Eli Eli Lama Sabachthani

The forth sentence of Jesus Christ on the cross

Tina S
Tina S
Apr 6, 2010
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Mark 15: 33-34 -- And when the sixth hour had come, there was darkness over the whole land until the ninth hour. And at the ninth hour Jesus cried with a loud voice, "Elo-i, elo-i, lama sabach-thani?" which means, "My God, my God, why hast thou forsaken me?"


Matthew 27:46

Around the ninth hour, Jesus shouted in a loud voice, saying "Eli Eli lama sabachthani?" which is, "My God, my God, why have you forsaken me?"

Of the seven sayings of Jesus from the cross, it is the only saying recorded in Matthew and Mark; it is the only one that appears in two, parallel accounts. This saying is given in Aramaic with a translation (originally in Greek) after it. This phrase also appears on the opening line of Psalm21 (Psalm 22 in the Masoretic Text). In the verses immediately following this saying, in both Gospels, the onlookers who hear Jesus' cry understand him to be calling for help from Elijah (Eliyyâ). The slight differences between the two gospel accounts are most probably due to dialect. Matthew's version seems to have been more influenced by Hebrew, whereas Mark's is perhaps more colloquial.

The Aramaic word šabaqtanî is based on the verb šabaq, 'to allow, to permit, to forgive, and to forsake', with the perfect tense ending -t (2nd person singular: 'you'), and the object suffix -anî (1st person singular: 'me').

Jesus, whose very being was God,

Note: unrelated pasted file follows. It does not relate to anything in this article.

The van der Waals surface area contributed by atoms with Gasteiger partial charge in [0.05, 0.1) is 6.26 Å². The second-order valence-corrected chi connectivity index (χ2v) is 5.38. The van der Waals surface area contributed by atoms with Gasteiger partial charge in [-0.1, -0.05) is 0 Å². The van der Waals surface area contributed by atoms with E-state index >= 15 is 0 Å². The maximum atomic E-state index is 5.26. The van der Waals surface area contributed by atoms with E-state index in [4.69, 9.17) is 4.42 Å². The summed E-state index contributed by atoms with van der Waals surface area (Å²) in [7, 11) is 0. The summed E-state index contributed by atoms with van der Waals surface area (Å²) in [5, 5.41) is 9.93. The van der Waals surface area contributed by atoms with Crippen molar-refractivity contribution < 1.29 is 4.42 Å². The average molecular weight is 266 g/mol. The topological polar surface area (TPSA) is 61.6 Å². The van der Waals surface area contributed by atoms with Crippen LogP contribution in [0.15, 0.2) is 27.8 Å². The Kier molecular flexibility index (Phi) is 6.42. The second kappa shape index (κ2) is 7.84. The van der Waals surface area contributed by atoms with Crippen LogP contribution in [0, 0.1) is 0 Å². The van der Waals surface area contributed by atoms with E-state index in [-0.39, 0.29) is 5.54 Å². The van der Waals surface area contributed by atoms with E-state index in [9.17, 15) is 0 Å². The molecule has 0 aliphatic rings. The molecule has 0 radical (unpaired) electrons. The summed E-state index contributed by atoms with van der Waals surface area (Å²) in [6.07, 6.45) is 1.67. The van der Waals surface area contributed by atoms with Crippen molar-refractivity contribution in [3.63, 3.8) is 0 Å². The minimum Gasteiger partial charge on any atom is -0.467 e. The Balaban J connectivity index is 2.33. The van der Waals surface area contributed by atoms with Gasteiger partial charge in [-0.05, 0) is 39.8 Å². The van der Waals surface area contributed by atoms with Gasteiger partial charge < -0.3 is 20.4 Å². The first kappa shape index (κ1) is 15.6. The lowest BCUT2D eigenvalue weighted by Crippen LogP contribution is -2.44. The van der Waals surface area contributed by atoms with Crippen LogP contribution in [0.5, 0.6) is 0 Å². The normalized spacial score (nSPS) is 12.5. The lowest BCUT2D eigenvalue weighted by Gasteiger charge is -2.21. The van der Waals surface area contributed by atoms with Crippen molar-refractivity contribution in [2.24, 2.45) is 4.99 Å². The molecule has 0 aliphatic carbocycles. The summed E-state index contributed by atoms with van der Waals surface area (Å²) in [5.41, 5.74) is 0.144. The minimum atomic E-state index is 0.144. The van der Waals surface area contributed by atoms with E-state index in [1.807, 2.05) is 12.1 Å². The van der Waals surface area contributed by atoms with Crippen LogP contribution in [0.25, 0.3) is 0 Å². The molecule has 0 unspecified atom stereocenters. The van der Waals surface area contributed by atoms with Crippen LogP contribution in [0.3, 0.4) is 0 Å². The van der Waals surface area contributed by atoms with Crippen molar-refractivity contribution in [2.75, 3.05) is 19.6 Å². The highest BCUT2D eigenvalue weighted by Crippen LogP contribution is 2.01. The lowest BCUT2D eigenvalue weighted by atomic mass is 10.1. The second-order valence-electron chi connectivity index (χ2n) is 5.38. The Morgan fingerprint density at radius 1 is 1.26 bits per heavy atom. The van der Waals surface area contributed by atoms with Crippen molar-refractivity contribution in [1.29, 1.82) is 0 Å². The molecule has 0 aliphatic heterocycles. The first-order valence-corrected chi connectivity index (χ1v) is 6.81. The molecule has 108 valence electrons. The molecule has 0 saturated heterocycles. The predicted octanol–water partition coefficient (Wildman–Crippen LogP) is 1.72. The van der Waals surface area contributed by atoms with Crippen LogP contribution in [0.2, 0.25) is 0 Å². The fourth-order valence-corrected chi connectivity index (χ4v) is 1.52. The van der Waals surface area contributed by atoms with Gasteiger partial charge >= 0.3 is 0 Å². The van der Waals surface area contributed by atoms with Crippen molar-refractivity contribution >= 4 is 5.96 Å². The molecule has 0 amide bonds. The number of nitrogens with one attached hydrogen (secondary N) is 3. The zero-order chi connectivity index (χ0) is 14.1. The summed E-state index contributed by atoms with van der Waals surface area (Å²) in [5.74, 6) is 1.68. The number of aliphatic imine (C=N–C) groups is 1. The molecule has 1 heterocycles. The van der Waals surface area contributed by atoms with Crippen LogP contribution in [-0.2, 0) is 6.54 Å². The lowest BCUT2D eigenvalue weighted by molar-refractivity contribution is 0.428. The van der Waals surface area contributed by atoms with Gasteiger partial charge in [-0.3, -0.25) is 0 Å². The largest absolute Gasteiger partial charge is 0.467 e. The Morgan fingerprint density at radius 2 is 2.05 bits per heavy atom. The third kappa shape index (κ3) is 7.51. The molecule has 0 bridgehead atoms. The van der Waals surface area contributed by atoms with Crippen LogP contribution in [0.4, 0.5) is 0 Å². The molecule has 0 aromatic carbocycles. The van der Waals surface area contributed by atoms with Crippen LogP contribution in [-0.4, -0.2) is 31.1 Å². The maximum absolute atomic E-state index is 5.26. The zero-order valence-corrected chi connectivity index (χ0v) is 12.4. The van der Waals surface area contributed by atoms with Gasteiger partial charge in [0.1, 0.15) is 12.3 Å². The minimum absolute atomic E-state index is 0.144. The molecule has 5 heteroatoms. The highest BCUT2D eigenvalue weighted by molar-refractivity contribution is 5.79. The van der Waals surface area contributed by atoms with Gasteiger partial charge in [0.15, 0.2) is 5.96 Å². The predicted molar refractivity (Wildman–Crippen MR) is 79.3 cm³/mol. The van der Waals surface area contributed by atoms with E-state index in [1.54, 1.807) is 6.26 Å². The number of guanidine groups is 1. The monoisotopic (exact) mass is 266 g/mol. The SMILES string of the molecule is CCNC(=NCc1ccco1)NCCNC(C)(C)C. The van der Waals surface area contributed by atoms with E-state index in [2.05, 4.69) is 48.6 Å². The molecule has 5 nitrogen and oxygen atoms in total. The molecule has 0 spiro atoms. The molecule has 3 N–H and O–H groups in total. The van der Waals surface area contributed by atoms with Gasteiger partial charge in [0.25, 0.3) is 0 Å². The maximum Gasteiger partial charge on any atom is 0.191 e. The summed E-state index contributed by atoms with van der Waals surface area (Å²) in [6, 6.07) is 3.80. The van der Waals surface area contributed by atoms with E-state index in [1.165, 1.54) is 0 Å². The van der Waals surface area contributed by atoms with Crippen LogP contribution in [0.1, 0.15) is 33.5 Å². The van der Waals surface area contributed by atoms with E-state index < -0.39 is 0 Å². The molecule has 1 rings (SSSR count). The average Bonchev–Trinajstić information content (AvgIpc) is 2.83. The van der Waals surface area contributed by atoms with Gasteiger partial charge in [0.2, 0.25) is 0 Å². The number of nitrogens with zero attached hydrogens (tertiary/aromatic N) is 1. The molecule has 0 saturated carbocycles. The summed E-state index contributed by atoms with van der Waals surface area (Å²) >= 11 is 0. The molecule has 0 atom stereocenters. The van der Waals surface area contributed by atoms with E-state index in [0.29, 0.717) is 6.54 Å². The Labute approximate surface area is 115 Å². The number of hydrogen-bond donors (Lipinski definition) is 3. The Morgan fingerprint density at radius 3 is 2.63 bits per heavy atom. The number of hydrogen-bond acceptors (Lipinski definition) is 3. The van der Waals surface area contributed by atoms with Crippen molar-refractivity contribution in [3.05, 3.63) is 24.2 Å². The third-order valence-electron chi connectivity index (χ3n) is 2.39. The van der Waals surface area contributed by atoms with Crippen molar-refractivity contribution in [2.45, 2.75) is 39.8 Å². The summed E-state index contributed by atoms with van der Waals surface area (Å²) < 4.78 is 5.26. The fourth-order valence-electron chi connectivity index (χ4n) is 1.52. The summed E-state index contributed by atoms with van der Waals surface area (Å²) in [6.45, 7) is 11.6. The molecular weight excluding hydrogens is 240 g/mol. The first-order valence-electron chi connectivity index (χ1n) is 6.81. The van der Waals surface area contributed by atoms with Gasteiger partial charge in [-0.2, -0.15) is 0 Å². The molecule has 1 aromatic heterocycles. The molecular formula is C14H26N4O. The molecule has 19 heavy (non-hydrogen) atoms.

found himself utterly, 



cut off from all that gives life and breath 

cut off from all that gives purpose and hope 

cut off from the source of his being 

cut off, even from himself 

plumbing the depths of the human condition 

to walk in the place of the utter absence of God,

in the place of sinners

in the place of those who reject God.

"My God, my God, why hast thou forsaken me?"

Many Christians believe that the quotation presents Psalm 22 as a prophecy of Christ's suffering (verses 14-18), of his message (25 f.), and, as a whole, of his exaltation (v 24). Some theologians claim the Father seems to have deserted the Son (v 1-2, and the contrast between v 5 and v 6) but saves him ultimately and with him those who seek him in all the nations. Thus some Christians argue that by uttering this single question Jesus was in a way announcing the whole gospel at the moment of its decisive event (cf. Luke 4:21). This "gulf of separation" that occurs between God the Father and the Son, in the death of the latter, has been described by the theologian Jürgen Moltmann as 'death in God'.

It’s a complex situation. A loyal God gives up. A faithful God is unreliable. A Father abandons the Son. The human soul has trouble seeing it any other way. “You say God has not abandoned me? Prove it!” Throw in some of the slings and arrows of this valley of tears and the argument shuts down. It appears incontrovertible that God is capable and in fact does abandon His own creation. And nothing speaks to a fear than proof of it. 

A. T. Robertson noted that the "so-called Gospel of Peter 1.5 preserves this saying in a Docetic (Cerinthian) form: 'My power, my power, thou hast forsaken me!'" However, this could still be a mistaken or alternate rendering from a Semitic source, as ×× ['Äl] in Aramaic and Hebrew can both translate as "god" or "power."

A limited number of people, such as Rocco A. Errico and the late George M. Lamsa, have asserted the rendering, "My God, my God, for this [purpose] I was spared!" or "...for such a purpose have you kept me!" which has become popular in many niche circles.


Author's note: Ref: The Holy Bible
Keywords: Eli Eli Lama Sabachthani,My God, my God, why have you forsaken me,Mark 15: 33-34, Christians ,Aramic,Hebrew.

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